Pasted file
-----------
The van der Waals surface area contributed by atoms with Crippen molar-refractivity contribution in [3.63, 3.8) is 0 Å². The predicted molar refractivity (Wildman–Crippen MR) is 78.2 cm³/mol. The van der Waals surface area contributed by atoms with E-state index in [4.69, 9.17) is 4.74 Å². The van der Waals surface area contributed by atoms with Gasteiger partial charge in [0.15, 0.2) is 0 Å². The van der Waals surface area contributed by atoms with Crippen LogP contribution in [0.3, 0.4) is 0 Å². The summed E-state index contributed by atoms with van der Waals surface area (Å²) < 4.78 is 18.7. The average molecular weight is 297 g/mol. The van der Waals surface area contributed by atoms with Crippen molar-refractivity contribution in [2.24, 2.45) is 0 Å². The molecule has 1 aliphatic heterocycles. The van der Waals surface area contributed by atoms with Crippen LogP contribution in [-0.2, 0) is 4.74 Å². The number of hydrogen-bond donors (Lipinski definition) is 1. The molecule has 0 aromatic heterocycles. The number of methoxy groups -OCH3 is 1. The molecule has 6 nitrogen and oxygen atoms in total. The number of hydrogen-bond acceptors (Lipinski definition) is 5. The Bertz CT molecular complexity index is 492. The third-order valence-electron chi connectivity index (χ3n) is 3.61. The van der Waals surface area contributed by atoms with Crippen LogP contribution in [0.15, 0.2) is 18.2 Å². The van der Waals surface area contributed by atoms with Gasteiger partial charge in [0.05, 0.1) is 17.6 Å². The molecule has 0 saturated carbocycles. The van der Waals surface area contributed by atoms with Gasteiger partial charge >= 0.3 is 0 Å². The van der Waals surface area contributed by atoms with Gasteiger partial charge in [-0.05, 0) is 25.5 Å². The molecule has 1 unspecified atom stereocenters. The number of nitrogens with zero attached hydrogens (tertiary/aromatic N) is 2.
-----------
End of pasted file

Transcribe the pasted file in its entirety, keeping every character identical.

The van der Waals surface area contributed by atoms with Crippen molar-refractivity contribution in [3.63, 3.8) is 0 Å². The predicted molar refractivity (Wildman–Crippen MR) is 78.2 cm³/mol. The van der Waals surface area contributed by atoms with E-state index in [4.69, 9.17) is 4.74 Å². The van der Waals surface area contributed by atoms with Gasteiger partial charge in [0.15, 0.2) is 0 Å². The van der Waals surface area contributed by atoms with Crippen LogP contribution in [0.3, 0.4) is 0 Å². The summed E-state index contributed by atoms with van der Waals surface area (Å²) < 4.78 is 18.7. The average molecular weight is 297 g/mol. The van der Waals surface area contributed by atoms with Crippen molar-refractivity contribution in [2.24, 2.45) is 0 Å². The molecule has 1 aliphatic heterocycles. The van der Waals surface area contributed by atoms with Crippen LogP contribution in [-0.2, 0) is 4.74 Å². The number of hydrogen-bond donors (Lipinski definition) is 1. The molecule has 0 aromatic heterocycles. The number of methoxy groups -OCH3 is 1. The molecule has 6 nitrogen and oxygen atoms in total. The number of hydrogen-bond acceptors (Lipinski definition) is 5. The Bertz CT molecular complexity index is 492. The third-order valence-electron chi connectivity index (χ3n) is 3.61. The van der Waals surface area contributed by atoms with Crippen LogP contribution in [0.15, 0.2) is 18.2 Å². The van der Waals surface area contributed by atoms with Gasteiger partial charge in [0.05, 0.1) is 17.6 Å². The molecule has 0 saturated carbocycles. The van der Waals surface area contributed by atoms with Gasteiger partial charge >= 0.3 is 0 Å². The van der Waals surface area contributed by atoms with Gasteiger partial charge in [-0.05, 0) is 25.5 Å². The molecule has 1 unspecified atom stereocenters. The number of nitrogens with zero attached hydrogens (tertiary/aromatic N) is 2.